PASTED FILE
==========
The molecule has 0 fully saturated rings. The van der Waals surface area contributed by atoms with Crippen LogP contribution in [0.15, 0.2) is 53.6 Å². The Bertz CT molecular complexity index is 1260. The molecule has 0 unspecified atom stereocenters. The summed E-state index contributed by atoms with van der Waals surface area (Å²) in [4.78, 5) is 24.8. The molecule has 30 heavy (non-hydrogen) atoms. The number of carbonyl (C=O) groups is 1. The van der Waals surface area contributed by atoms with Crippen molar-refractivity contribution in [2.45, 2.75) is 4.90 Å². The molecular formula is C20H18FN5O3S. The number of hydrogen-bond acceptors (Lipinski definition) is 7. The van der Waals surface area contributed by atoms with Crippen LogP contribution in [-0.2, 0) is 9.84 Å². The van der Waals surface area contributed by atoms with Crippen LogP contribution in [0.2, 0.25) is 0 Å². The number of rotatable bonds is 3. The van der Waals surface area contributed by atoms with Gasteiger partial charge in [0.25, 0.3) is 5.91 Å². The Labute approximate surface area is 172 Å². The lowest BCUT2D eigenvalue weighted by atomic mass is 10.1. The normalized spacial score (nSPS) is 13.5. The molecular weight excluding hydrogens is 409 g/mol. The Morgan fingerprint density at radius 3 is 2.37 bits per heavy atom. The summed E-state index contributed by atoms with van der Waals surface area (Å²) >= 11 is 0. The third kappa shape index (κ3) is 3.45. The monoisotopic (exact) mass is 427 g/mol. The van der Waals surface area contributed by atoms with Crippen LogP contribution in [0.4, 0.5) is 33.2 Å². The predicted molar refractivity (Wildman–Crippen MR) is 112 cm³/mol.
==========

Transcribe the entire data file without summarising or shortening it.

The molecule has 0 fully saturated rings. The van der Waals surface area contributed by atoms with Crippen LogP contribution in [0.15, 0.2) is 53.6 Å². The Bertz CT molecular complexity index is 1260. The molecule has 0 unspecified atom stereocenters. The summed E-state index contributed by atoms with van der Waals surface area (Å²) in [4.78, 5) is 24.8. The molecule has 30 heavy (non-hydrogen) atoms. The number of carbonyl (C=O) groups is 1. The van der Waals surface area contributed by atoms with Crippen molar-refractivity contribution in [2.45, 2.75) is 4.90 Å². The molecular formula is C20H18FN5O3S. The number of hydrogen-bond acceptors (Lipinski definition) is 7. The van der Waals surface area contributed by atoms with Crippen LogP contribution in [-0.2, 0) is 9.84 Å². The van der Waals surface area contributed by atoms with Crippen LogP contribution in [0.2, 0.25) is 0 Å². The number of rotatable bonds is 3. The van der Waals surface area contributed by atoms with Gasteiger partial charge in [0.25, 0.3) is 5.91 Å². The Labute approximate surface area is 172 Å². The lowest BCUT2D eigenvalue weighted by atomic mass is 10.1. The normalized spacial score (nSPS) is 13.5. The molecular weight excluding hydrogens is 409 g/mol. The Morgan fingerprint density at radius 3 is 2.37 bits per heavy atom. The summed E-state index contributed by atoms with van der Waals surface area (Å²) >= 11 is 0. The third kappa shape index (κ3) is 3.45. The monoisotopic (exact) mass is 427 g/mol. The van der Waals surface area contributed by atoms with Crippen LogP contribution in [0.4, 0.5) is 33.2 Å². The predicted molar refractivity (Wildman–Crippen MR) is 112 cm³/mol.